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0  structures 216  species 0  interactions 342  sequences 6  architectures

Family: IGF2_C (PF08365)

Summary: Insulin-like growth factor II E-peptide

Pfam includes annotations and additional family information from a range of different sources. These sources can be accessed via the tabs below.

This is the Wikipedia entry entitled "Insulin-like growth factor 2". More...

Insulin-like growth factor 2 Edit Wikipedia article

Protein IGF2 PDB 1igl.png
Available structures
PDBOrtholog search: PDBe RCSB
AliasesIGF2, C11orf43, GRDF, IGF-II, PP9974, insulin like growth factor 2
External IDsOMIM: 147470 MGI: 96434 HomoloGene: 510 GeneCards: IGF2
Gene location (Human)
Chromosome 11 (human)
Chr.Chromosome 11 (human)[1]
Chromosome 11 (human)
Genomic location for IGF2
Genomic location for IGF2
Band11p15.5Start2,129,112 bp[1]
End2,141,238 bp[1]
RNA expression pattern
PBB GE IGF2 202409 at fs.png

PBB GE IGF2 210881 s at fs.png

PBB GE IGF2 202410 x at fs.png
More reference expression data
RefSeq (mRNA)



RefSeq (protein)



Location (UCSC)Chr 11: 2.13 – 2.14 MbChr 7: 142.65 – 142.67 Mb
PubMed search[3][4]
View/Edit HumanView/Edit Mouse
Insulin-like growth factor II E-peptide (somatomedians-A )

Insulin-like growth factor 2 (IGF-2) is one of three protein hormones that share structural similarity to insulin. The MeSH definition reads: "A well-characterized neutral peptide believed to be secreted by the liver and to circulate in the blood. It has growth-regulating, insulin-like and mitogenic activities. The growth factor has a major, but not absolute, dependence on somatotropin. It is believed to be a major fetal growth factor in contrast to Insulin-like growth factor 1, which is a major growth factor in adults."[5]

Gene structure

In humans, the IGF2 gene is located on chromosome 11p15.5, a region which contains numerous imprinted genes. In mice this homologous region is found at distal chromosome 7. In both organisms, Igf2 is imprinted, with expression resulting favourably from the paternally inherited allele. However, in some human brain regions a loss of imprinting occurs resulting in both IGF2 and H19 being transcribed from both parental alleles.[6]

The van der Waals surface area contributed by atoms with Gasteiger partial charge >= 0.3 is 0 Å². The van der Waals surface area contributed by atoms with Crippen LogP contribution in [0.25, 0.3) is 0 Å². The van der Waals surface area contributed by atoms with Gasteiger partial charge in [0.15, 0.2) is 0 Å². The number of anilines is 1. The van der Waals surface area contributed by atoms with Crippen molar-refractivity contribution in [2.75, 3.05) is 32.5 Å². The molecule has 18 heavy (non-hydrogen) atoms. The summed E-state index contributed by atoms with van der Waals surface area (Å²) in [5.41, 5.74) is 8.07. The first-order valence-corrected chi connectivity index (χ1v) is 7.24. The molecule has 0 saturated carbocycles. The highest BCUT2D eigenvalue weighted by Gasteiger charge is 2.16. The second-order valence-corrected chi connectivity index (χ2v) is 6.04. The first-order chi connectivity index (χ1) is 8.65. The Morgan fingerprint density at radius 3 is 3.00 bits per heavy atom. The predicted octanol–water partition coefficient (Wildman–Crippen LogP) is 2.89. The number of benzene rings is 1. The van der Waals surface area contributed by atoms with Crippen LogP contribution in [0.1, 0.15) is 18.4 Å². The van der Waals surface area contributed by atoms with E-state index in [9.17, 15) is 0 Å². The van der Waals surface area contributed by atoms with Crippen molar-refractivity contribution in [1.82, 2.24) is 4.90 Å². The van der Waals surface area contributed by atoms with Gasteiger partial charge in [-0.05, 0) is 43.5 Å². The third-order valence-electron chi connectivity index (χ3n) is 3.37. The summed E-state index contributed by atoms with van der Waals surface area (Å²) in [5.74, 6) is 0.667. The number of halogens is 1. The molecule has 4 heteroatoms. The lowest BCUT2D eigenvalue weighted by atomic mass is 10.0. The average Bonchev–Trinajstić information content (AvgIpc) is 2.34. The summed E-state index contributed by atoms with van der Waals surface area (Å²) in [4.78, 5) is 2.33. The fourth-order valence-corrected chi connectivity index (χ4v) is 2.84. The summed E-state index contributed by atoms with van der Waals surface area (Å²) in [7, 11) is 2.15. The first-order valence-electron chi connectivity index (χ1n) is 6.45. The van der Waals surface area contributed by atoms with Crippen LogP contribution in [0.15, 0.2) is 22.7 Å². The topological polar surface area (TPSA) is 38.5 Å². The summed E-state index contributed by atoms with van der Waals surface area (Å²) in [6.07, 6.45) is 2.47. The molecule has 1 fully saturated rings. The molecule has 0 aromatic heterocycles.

The protein CTCF is involved in repressing expression of the gene, by binding to the H19 imprinting control region (ICR) along with Differentially-methylated Region-1 (DMR1) and Matrix Attachment Region −3 (MAR3). These three DNA sequences bind to CTCF in a way that limits downstream enhancer access to the Igf2 region. The mechanism in which CTCF binds to these regions is currently unknown, but could include either a direct DNA-CTCF interaction or it could possibly be mediated by other proteins. In mammals (mice, humans, pigs), only the allele for insulin-like growth factor-2 (IGF2) inherited from one's father is active; that inherited from the mother is not — a phenomenon called imprinting. The mechanism: the mother's allele has an insulator between the IGF2 promoter and enhancer. So does the father's allele, but in his case, the insulator has been methylated. CTCF can no longer bind to the insulator, and so the enhancer is now free to turn on the father's IGF2 promoter.[7]


The major role of IGF-2 is as a growth promoting hormone during gestation.

IGF-2 exerts its effects by binding to the IGF-1 receptor and to the short isoform of the insulin receptor (IR-A or exon 11-).[8] IGF2 may also bind to the IGF-2 receptor (also called the cation-independent mannose 6-phosphate receptor), which acts as a signalling antagonist; that is, to prevent IGF2 responses.

In the process of folliculogenesis, IGF-2 is created by thecal cells to act in an autocrine manner on the theca cells themselves, and in a paracrine manner on granulosa cells in the ovary.[citation needed] IGF2 promotes granulosa cell proliferation during the follicular phase of the menstrual cycle, acting alongside follicle stimulating hormone (FSH).[9] After ovulation has occurred, IGF-2 promotes progesterone secretion during the luteal phase of the menstrual cycle, together with luteinizing hormone (LH). Thus, IGF2 acts as a co-hormone together with both FSH and LH.[10]

A study at the Mount Sinai School of Medicine found that IGF-2 may be linked to memory and reproduction.[11] A study at the European Neuroscience Institute-Goettingen (Germany) found that fear extinction-induced IGF2/IGFBP7 signalling promotes the survival of 17- to 19-day-old newborn hippocampal neurons. This suggests that therapeutic strategies that enhance IGF2 signalling and adult neurogenesis might be suitable to treat diseases linked to excessive fear memory such as PTSD.[12]